New Year’s diet resolutions: It’s not about the food

Date

Mar 11, 2013

New Year’s diet resolutions: It’s not about the food

Another New Year’s Day, another resolution to lose weight.

Another Feb. 1, another diet failure.

Studies show that eight out of every 10 people give up on their New Year’s resolutions, most within the first month. And when it comes to dieting, it’s no wonder resolve weakens. That’s because most dieters focus on their tummies, not on their heads.

“Emotions, not appetite, rule when it comes to out of control eating,” explains Lisa Howard of the Hungry Heart, a Seattle-area service that uses personal coaching, nutritional counseling and hypnotherapy for weight loss. “Especially for women, overeating masks feelings of anxiety, stress, loneliness or some other emotional need that is not being met. We turn to food for comfort.”

How to stick to that resolution to eat healthier and drop some pounds? Stop dieting.

“I know it sounds counter-intuitive,” Howard says. “But the first step is to get in touch with why we overeat and then free ourselves from the need to use food to feed our emotions instead of simply to nourish our bodies.”

Here are a few first steps that Howard suggests for getting in touch with the “whys” of overeating:

  • Keep a food diary, not just what you eat but what you’re feeling. Ask yourself, “If I wasn’t about to eat this, what would I be feeling?”
  • Face those feelings and accept them. You have every right to feel exactly as you do. When we feel our feelings, process them and redirect our energy to think differently about the situation, the need to “eat over” our emotions disappears.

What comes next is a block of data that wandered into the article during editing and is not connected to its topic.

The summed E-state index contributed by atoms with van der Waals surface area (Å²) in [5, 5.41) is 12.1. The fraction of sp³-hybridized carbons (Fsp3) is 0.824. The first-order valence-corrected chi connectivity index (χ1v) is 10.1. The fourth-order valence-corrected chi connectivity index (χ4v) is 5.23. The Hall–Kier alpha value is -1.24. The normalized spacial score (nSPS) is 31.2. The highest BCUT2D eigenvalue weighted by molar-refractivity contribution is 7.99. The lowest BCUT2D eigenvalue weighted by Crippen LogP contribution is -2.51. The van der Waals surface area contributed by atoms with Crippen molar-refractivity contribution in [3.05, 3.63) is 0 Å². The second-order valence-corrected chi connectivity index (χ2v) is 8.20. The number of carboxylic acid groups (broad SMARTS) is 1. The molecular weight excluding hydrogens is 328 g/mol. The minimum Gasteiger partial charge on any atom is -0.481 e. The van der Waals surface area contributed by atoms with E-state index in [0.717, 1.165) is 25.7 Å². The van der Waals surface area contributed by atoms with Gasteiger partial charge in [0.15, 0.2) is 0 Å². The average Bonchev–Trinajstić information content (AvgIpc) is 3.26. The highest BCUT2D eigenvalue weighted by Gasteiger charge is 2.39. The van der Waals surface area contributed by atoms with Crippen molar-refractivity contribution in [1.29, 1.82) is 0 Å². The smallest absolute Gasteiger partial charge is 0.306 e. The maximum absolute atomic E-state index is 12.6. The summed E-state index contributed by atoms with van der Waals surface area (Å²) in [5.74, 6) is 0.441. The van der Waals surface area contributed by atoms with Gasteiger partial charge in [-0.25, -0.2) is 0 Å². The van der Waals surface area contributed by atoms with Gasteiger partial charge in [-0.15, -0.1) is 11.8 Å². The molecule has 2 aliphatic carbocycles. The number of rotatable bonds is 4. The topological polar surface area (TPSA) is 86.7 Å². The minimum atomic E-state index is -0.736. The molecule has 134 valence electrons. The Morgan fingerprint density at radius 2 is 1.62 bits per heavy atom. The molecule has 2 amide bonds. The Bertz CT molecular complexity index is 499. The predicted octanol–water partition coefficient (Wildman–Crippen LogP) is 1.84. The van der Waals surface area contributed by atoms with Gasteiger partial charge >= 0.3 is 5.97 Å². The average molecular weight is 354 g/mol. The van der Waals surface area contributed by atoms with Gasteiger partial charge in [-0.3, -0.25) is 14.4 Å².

• Focus on other choices of things to do to comfort yourself – practice deep breathing, take a hot bath while listening to soft music, watch a screwball comedy.
  • Listen to the negative voice inside your head that tells you, “You’re fat. You’re weak. You’re worthless.” And then shut it up! Would you ever speak to a friend that way? You cannot stop the cycle of overeating, dieting, failing and overeating again by being judgmental or berating yourself.
  • If you do choose to eat, that’s OK. But do so thoughtfully. Choose only first-rate food. Sit down at the table with no distractions. Savor the first two bites.

Once you get in touch with your emotions, you can begin to work smart food choices into your routine, Howard says. You can learn to eat when you’re hungry, stop when you’re full and trust yourself to eat healthfully without dieting.

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